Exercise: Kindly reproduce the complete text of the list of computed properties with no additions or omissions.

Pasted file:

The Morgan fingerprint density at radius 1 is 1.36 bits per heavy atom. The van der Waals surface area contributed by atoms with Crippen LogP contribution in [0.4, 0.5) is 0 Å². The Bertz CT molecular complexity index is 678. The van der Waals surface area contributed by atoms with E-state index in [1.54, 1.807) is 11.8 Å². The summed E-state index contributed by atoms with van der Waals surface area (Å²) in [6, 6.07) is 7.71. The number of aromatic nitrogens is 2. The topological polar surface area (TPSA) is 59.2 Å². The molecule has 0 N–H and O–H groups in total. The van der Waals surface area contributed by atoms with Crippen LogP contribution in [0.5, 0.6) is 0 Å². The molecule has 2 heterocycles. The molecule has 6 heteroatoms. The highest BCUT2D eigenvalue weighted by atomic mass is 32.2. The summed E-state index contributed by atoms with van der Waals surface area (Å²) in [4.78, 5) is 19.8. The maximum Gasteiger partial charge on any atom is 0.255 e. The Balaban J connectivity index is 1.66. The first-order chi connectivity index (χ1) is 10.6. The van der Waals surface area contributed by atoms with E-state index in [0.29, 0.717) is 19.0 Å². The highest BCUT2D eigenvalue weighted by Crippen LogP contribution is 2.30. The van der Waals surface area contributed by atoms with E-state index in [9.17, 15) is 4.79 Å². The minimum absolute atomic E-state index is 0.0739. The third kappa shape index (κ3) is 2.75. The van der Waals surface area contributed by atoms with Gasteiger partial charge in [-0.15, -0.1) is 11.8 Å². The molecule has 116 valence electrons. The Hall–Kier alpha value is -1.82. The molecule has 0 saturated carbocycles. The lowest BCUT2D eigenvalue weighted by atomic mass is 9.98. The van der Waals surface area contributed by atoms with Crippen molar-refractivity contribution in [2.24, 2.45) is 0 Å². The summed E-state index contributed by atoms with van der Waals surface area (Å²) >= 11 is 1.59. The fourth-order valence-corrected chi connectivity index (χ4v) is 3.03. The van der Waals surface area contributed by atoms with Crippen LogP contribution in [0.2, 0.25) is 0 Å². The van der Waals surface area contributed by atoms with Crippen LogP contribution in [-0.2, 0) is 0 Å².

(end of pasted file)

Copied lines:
The Morgan fingerprint density at radius 1 is 1.36 bits per heavy atom. The van der Waals surface area contributed by atoms with Crippen LogP contribution in [0.4, 0.5) is 0 Å². The Bertz CT molecular complexity index is 678. The van der Waals surface area contributed by atoms with E-state index in [1.54, 1.807) is 11.8 Å². The summed E-state index contributed by atoms with van der Waals surface area (Å²) in [6, 6.07) is 7.71. The number of aromatic nitrogens is 2. The topological polar surface area (TPSA) is 59.2 Å². The molecule has 0 N–H and O–H groups in total. The van der Waals surface area contributed by atoms with Crippen LogP contribution in [0.5, 0.6) is 0 Å². The molecule has 2 heterocycles. The molecule has 6 heteroatoms. The highest BCUT2D eigenvalue weighted by atomic mass is 32.2. The summed E-state index contributed by atoms with van der Waals surface area (Å²) in [4.78, 5) is 19.8. The maximum Gasteiger partial charge on any atom is 0.255 e. The Balaban J connectivity index is 1.66. The first-order chi connectivity index (χ1) is 10.6. The van der Waals surface area contributed by atoms with E-state index in [0.29, 0.717) is 19.0 Å². The highest BCUT2D eigenvalue weighted by Crippen LogP contribution is 2.30. The van der Waals surface area contributed by atoms with E-state index in [9.17, 15) is 4.79 Å². The minimum absolute atomic E-state index is 0.0739. The third kappa shape index (κ3) is 2.75. The van der Waals surface area contributed by atoms with Gasteiger partial charge in [-0.15, -0.1) is 11.8 Å². The molecule has 116 valence electrons. The Hall–Kier alpha value is -1.82. The molecule has 0 saturated carbocycles. The lowest BCUT2D eigenvalue weighted by atomic mass is 9.98. The van der Waals surface area contributed by atoms with Crippen molar-refractivity contribution in [2.24, 2.45) is 0 Å². The summed E-state index contributed by atoms with van der Waals surface area (Å²) >= 11 is 1.59. The fourth-order valence-corrected chi connectivity index (χ4v) is 3.03. The van der Waals surface area contributed by atoms with Crippen LogP contribution in [0.2, 0.25) is 0 Å². The van der Waals surface area contributed by atoms with Crippen LogP contribution in [-0.2, 0) is 0 Å².